Teaching in Kenya: American teens learn the ropesby kenya on Jun. 10, 2011, under Life
June 8, 2011
Dispatch from Kenya
By Olivia Paige, Atlanta Girls’ School (taking part in St. Gregory program in Kenya)
Today was our first day at our respective schools. Louie Sanders, my teaching partner, and I were both nervous and excited to meet our students and the other teachers we would be working with for the next 12 school days.
After another yummy breakfast and packing our lunches, all of us left for our respective schools on foot or by car. Louie and I were assigned to Tigithi Primary School, the school farthest from Batian’s View, and luckily we get to travel by both car and foot. After being dropped off on the side of the main road, we expected a short walk down a side road to Tigithi. Much to our surprise we had to walk down the small side road, follow a trail, cross a river, climb up a hill, walk down another road and cross a field before we finally made it to school.
We arrived out of breath (which we blamed on the altitude) and eager to see what our school would be like. The general layout of the schools is an L-shaped building with wooden classrooms and dirt floors. Some of the schools have stone and cement classrooms that have been built by the government or donated by groups from Britain or the U.S. The students at Tigithi came out to see us arrive, all wearing maroon shorts, shirts and dresses. Each school has its own color of uniform, and Tigithi’s is maroon. Despite the heat, warm hats (especially ones with Obama on the front) were worn by many of the students.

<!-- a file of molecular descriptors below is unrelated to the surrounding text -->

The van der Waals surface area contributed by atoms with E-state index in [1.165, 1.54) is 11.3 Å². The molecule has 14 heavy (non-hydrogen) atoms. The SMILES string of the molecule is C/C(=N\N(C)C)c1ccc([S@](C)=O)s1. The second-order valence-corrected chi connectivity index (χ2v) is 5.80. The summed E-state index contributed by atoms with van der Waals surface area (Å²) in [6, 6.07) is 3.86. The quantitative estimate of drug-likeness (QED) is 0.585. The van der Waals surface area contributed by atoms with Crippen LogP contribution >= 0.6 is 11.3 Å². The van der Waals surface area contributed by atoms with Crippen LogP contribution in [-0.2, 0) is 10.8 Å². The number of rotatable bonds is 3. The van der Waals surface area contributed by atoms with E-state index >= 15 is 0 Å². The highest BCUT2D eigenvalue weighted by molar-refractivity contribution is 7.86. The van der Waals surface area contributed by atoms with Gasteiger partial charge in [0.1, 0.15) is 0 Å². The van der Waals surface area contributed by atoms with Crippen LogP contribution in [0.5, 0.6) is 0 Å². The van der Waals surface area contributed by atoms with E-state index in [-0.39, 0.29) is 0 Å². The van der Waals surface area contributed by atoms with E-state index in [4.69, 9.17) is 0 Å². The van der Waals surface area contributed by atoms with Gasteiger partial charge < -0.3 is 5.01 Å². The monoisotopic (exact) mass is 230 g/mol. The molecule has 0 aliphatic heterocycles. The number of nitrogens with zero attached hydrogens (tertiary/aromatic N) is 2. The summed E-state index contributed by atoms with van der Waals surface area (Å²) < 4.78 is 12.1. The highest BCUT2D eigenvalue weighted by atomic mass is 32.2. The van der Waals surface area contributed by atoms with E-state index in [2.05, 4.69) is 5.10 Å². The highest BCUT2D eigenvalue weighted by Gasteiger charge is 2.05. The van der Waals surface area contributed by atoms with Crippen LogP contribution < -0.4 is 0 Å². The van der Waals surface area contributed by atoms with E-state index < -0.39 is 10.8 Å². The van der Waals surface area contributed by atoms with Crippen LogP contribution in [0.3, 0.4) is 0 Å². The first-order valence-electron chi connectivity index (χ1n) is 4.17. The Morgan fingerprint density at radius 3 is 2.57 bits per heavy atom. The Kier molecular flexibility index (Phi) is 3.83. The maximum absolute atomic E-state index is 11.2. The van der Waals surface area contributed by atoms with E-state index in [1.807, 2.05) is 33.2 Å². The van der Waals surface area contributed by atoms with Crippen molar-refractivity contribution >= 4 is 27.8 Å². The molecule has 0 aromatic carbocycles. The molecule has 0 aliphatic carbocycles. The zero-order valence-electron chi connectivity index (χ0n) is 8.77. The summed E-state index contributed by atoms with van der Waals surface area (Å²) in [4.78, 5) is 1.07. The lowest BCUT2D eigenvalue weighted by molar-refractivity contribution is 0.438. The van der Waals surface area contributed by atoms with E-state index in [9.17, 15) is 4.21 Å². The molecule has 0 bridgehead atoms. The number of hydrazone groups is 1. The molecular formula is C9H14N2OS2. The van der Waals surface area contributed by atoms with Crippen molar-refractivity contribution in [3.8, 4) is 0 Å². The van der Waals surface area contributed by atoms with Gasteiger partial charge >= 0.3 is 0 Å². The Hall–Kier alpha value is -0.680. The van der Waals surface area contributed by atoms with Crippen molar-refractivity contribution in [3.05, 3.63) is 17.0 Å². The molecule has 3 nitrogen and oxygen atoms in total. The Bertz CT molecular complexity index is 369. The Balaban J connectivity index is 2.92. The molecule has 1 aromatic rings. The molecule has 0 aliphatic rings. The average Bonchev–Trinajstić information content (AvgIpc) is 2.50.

After a quick introduction to the rest of the teaching staff, Mrs. Maina, the head teacher at Tigithi, led Louie and me outside to meet the students. Introducing yourself to about 200 Kenyan students, all of whom are staring at you as if you are a movie star, is a bit nerve racking. However, after we spoke, the kids clapped and smiled, and it was clear that they were excited for us to be there.
Louie and I spent the rest of the day talking with the teachers, getting our materials for the lessons we would be teaching and playing with the kids. Luckily, Louie and I didn’t have to find our long way back to the main road to catch our ride to Batian’s View. The Tigithi school cook, Ms. Ann, was nice enough to show us a short cut. Though the “short cut” ended up being just as confusing as the long way, there was no chance of us getting lost – two little boys from school held our hands the whole way back.
We couldn’t wait to exchange stories of our first days at school when we returned. Though our group was spread out among six schools, we found many similarities in our first days. Here is a brief summary of some of the things we discovered from our first day experiences:
1) At first, the kids are scared of you. They wave enthusiastically from a distance, but when you wave back, they giggle and run away quickly.
2) Our American names are very American, and most are hard for the kids to pronounce. Lauren has become Maureen, Olivia is now Orivia, and Allie is Alice. The name Dominic is hilarious to the kids because it is considered a girl’s name in Kenya.
3) After the kids shake your hand, they love you. You are like a rock star to them and everything about you, from your skin to your water bottle to your hair, is fascinating.
4) Being surrounded by a large group of students who pull your hair, pinch your skin and grab at your hands can be a bit overwhelming.
5) Though the first day was very busy, the teachers were welcoming and the students made us promise to come back tomorrow.
We don’t plan on breaking that promise, and can’t wait to go back to the schools tomorrow. By the end of the day it was clear to me that the wonderful teachers and students make any walk to school, even a long one up hills and across rivers, to be very worthwhile.